Congress is dithering over whether and how to investigate the failure of U.S. intelligence to predict and prevent the Sept. 11 terrorist attacks.
How to conduct an inquiry is worthy of debate. But whether to do it -- why is this even a question?
There were hints of what was coming before Sept. 11. We know, for example, that one of those teach-me-to-steer-but-not-to-land aviators was behind bars on immigration charges last summer. How different things would be today if somebody had picked up on his bizarre story and checked flight schools for others like him.
What else was overlooked, and by whom?
Congress has passed new laws giving the government far more investigative power and reducing individuals' civil liberties. What assurance do we have that government agencies given these new powers will use them appropriately? Before Sept. 11, neither the FBI nor the CIA was considered an exemplary agency. They were known not to share information sufficiently. The FBI was particularly discredited, fresh from the Wen Ho Lee debacle and the failure to detect master spy Robert Hanssen in its midst. ...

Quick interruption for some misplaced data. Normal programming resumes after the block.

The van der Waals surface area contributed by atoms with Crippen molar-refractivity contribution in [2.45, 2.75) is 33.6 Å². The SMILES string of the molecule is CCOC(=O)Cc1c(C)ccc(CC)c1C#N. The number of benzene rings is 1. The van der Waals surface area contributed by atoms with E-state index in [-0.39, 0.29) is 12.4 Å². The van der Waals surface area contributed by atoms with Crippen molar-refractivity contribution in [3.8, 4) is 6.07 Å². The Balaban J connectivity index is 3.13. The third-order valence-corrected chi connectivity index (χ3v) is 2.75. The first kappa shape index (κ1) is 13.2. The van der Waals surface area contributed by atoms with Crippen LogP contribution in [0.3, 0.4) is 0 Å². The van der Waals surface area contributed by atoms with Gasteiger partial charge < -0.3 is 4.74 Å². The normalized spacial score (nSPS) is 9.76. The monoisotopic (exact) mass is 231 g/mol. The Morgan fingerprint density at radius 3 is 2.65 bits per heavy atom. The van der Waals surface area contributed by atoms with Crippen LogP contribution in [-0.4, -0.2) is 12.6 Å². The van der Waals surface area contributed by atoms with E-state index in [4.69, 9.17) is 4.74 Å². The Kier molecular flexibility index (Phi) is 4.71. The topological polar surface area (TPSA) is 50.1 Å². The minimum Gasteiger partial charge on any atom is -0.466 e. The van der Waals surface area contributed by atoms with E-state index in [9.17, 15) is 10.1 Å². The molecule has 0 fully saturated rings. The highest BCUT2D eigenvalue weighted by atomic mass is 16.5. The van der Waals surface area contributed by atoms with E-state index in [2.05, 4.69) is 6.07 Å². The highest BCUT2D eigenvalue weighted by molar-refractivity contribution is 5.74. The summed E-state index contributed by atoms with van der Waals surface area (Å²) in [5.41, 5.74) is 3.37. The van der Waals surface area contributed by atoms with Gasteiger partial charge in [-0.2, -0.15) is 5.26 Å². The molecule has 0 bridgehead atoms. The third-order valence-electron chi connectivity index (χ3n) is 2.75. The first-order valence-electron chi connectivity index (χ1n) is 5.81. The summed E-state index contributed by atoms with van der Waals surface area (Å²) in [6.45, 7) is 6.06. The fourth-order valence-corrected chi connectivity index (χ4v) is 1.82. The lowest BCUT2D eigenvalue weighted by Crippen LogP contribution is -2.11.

Sept. 11 changed so much -- but it did not magically empower dysfunctional organizations to suddenly become brilliant. Americans need to understand what failed before they can be confident that new tactics will work.
-- San Jose (Calif.) Mercury News
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